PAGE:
In many ways, Ornette: Made in America is Clarke's most conventional film. She bounces around between all the different elements she uses to reconstruct (and articulate) Coleman's experience, but the end result is a pretty straightforward narrative. Yet it's still infused with the restless, probing spirit endemic to all of Clarke's work - as well as the beautiful dissonance of an Ornette Coleman composition - that she uses to investigate not only an individual or group but the contours of national culture and identity. So it's appropriate she used Skies of America to frame Coleman's life. A man who pulled himself out of crushing poverty to become one of the world's premiere musicians and artists, not in some direct line from A to B but via a looping path of experimentation and success and failure and acceptance, while navigating the fault lines of race - that's the kind of story that was once emblematic of the ''American Dream.'' But in 1985, at the start of the Reagan era, it felt like the dream was slipping away, which adds an elegiac note to the film.

And, ultimately, it became the final Clarke's final cinematic statement. She died in 1997, and while Ornette was released 12 years earlier it is a fitting coda to a career that began with The Connection, a film that forced confrontation with the first cracks in that receding American promise.


The first three volumes of Shirley Clarke films are each one disc sets, but they are all loaded with extras. The Connection includes: ''The Connection Home Movies,'' six minutes of black-and-white behind-the-scenes footage; ''A Conversation with Albert Brenner,'' a four-minute reminiscence by the production designer of the film; ''Connecting with Freddie Redd,'' a 27-minute interview with the lead musician in the film; a 29-minute radio interview with Clarke from 1959; the four-minute short ''Carl and Max at the Chelsea;'' two marketing songs from 1964; a photo gallery, and the trailer. Portrait of Jason includes: ''The Lost Confrontation,'' a seven-minute bit that was cut from the film; the 25-minute documentary short ''Where's Shirley;'' a three-minute short from 1967, ''Butterfly;'' a 53-minute interview with Clarke from 1967; a 54-minute audio-only piece ''The Jason Holliday Comedy Album;'' a nine-and-a-half-minute episode of Underground New York from 1967 that focuses on Clarke; 35 minutes of audio outtakes; color footage of Jason; a restoration demonstration; and a trailer. Ornette: Made in America includes: radio and video interviews with Clarke; ''The Link Revisited,'' a short documentary about the club featured in the film; the short ''Shirley Loves Felix;'' a trailer; and a booklet with an essay by producer Kathelin Hoffman Gray.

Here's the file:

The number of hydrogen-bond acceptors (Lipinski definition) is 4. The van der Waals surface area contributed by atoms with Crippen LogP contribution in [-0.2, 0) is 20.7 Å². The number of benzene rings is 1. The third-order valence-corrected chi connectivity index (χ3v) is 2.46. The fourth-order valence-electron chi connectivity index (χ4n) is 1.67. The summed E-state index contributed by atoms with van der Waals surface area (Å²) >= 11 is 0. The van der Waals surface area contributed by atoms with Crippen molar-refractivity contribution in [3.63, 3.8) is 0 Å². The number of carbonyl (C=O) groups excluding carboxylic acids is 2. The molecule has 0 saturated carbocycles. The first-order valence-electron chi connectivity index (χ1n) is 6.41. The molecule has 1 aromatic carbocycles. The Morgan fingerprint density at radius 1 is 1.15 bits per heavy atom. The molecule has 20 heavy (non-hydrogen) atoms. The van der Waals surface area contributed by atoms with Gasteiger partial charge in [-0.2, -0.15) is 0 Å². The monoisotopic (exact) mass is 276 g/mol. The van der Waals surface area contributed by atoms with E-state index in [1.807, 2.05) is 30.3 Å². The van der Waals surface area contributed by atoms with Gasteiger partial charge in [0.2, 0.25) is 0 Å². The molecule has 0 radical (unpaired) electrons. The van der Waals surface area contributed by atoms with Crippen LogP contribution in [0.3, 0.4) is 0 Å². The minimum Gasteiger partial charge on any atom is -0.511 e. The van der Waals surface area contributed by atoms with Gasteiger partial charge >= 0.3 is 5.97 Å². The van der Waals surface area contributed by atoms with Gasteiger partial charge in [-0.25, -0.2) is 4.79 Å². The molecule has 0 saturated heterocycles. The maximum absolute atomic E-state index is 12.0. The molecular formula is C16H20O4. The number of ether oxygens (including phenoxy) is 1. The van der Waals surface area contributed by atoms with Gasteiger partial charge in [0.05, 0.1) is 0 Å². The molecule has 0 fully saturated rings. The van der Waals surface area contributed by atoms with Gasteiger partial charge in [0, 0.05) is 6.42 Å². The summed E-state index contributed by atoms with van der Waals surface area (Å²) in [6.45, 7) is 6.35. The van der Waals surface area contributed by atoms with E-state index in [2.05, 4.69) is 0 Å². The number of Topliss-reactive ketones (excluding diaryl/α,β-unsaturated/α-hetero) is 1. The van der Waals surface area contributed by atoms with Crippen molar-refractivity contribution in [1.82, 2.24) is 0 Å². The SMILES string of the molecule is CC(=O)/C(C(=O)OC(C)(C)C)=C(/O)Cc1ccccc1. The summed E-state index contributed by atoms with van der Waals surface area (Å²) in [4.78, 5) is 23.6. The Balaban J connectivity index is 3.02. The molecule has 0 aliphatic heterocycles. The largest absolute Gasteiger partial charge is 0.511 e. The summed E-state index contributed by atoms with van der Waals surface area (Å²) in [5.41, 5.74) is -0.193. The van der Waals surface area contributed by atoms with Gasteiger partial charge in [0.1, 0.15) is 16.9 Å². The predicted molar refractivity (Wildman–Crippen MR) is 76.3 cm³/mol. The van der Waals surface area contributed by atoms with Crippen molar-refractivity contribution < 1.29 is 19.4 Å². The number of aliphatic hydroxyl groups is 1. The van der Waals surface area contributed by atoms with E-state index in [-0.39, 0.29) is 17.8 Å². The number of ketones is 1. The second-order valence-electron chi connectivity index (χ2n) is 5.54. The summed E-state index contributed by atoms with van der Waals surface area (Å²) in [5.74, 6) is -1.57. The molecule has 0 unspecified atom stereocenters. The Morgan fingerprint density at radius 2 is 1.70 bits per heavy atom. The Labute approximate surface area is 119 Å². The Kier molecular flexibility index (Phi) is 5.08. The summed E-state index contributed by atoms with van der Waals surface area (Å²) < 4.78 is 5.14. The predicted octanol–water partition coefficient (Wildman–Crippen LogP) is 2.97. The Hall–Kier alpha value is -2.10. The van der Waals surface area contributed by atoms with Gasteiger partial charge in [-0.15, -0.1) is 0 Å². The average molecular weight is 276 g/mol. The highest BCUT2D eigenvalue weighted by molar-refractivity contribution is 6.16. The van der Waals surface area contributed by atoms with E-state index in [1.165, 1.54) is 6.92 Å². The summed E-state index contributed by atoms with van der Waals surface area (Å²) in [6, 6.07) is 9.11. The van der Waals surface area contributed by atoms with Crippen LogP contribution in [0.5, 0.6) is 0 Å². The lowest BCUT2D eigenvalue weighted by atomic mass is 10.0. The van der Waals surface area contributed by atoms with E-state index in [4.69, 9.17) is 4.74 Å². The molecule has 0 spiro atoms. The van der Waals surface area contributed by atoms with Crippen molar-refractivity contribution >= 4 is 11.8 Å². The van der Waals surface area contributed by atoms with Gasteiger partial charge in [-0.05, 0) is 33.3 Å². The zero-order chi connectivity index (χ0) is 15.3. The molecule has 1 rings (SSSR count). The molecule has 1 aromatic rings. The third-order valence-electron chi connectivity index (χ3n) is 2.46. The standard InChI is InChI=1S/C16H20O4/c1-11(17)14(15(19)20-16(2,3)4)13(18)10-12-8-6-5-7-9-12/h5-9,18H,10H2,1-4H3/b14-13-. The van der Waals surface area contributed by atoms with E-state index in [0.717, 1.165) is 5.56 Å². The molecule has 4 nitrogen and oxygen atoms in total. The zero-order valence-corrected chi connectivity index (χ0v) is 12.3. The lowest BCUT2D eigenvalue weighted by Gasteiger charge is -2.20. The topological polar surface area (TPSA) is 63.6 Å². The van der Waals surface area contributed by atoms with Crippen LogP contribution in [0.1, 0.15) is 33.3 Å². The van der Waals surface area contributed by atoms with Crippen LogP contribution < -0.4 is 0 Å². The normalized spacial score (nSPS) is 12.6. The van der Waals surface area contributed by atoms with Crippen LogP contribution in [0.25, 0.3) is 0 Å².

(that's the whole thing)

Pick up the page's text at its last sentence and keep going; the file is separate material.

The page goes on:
Overall, the extras on the discs are exceptional. But where there's a glaring soft spot is on Portrait of Jason. Of the three films, this is the one that demands the most context. The relationship and dynamic between Clarke and Jason is fraught, and their backstory helps explain a lot about what is going on in what we're seeing. Without it, you have a feeling of being unmoored in this cinematic sea. And, frankly, it can be unpleasant. As noted above, there is a definite feeling of one party exploiting another the first time around.

After watching the film, I worked through the extras hoping to find something to help make sense of what I had just seen - not the actual footage, but the emotional and interpersonal dynamics at work - but I came up mostly empty. It was only in doing my own research that I was able to find more to help fill in the gaps. Once I did, the film became increasingly nuanced. What I had originally seen as exploitative, for example, turned out to be far more complex and faceted. There is certainly a lot to glean from the film on its own - again, as a document of the experience of a gay black man in the 1960s, the film is unimpeachable - but it does feel like a missed opportunity to give viewers the fullest portrait of Clarke at this particular moment.